Anyone who tells you that they didn’t curl up into a fetal position, internally, when Andy passed ownership of  Woody, Buzz and the rest of the gang on to young Bonnie, is a damn liar! Oh, the feels! Don’t get me wrong, I love all of the TOY STORY movies, but the third installment of the franchise hit me like a freight train. Beyond the film’s flawless execution of both story and character, TOY STORY 3 manages to send Pixar’s first and most beloved franchise into the unknown with an ending that is as touching as it is bittersweet. To this day, I can’t think of a computer-animated film series that has displayed a more nuanced and satisfying progression than the TOY STORY trilogy. Of course, we now know that a fourth adventure starring the ensemble cast of children’s toys will be coming our way in the Summer of 2019, but that has no bearing on my affinity for TOY STORY 3, and the timeless classic that I believe it to be.


We all have those movies that we love but feel are criminally underrated by the majority, and that’s Disney’s THE EMPEROR’S NEW GROOVE for me. Endlessly quotable, this side-splitting take on The Prince and the Pauper never fails to put a big ol’ smile on my face, regardless of how many times I watch it. This movie also makes my list for a multitude of personal reasons. You know how there are certain films that remind you of your good friends or family? For me, this bizarre tale of looking inward, in an effort to uncover one’s true beauty, compels me to think of my best friend, Brendan. He and I have been trading laughs and movie quotes for years, many of which are derived from the antics of Emperor Kuzco, Pacha, Yzma, and that lovable dolt, Kronk. Additionally, this feature has prompted me to pursue an education in the art of speaking chipmunk, a talent that has proven itself to be invaluable, as the years have gone by. Don’t believe me? Try trespassing onto my property the next time you’re in town, I’m sure my adorable security system will find you delicious.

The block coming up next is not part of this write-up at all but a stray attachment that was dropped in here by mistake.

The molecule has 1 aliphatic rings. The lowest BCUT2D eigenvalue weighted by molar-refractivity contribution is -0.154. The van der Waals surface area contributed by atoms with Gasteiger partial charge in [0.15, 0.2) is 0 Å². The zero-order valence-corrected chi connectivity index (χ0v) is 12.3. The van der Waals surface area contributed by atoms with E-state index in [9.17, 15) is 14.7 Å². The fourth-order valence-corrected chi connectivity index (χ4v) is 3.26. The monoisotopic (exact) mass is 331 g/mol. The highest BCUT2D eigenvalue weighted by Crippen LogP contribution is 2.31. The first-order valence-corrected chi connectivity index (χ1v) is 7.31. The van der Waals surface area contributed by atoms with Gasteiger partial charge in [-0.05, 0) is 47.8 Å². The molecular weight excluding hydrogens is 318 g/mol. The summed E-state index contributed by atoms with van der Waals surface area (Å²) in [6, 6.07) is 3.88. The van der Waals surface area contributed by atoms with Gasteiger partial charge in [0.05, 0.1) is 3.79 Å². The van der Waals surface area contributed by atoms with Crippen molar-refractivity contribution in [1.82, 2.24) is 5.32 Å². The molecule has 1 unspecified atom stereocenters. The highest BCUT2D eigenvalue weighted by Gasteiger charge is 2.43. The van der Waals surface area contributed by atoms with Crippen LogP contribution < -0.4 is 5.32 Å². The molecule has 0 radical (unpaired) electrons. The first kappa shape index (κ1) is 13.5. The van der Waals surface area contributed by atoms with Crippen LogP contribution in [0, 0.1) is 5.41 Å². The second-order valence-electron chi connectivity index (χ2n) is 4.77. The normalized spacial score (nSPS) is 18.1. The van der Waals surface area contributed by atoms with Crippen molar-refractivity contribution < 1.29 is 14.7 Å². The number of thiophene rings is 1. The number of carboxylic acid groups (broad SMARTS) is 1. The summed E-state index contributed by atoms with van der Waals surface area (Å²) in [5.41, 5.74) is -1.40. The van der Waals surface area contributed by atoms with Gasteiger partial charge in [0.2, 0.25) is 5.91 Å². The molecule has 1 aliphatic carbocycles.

I’m not going to lie, it was no easy task to decide which animated feature from my childhood would secure its very own spot on this list. For real, there’s just so damn many of them. However, very few of them have come close to offering me the dark majesty of Don Bluth’s THE SECRET OF NIHM. As a child, I can recall being captivated by the heart and heroism of Mrs. Brisby (or Frisby if you’re O.G.). I remember thinking, “Damn, here’s this tiny field mouse, risking life, limb, and sanity in an unprecedented act of a mother’s love for her children.” Then, in my second year of college, I made a discovery. If you start playing the songs “Disposition”, “Reflection” and “Triad”, by the band Tool, in the moments right before Mrs. Birsby’s home is hoisted out of the mud, they sync together perfectly. I’m not kidding, it’s some straight up “Dark Side of Oz” shit, man. Anyway, my undying love for this movie was a done deal after I unearthed that auditory gem.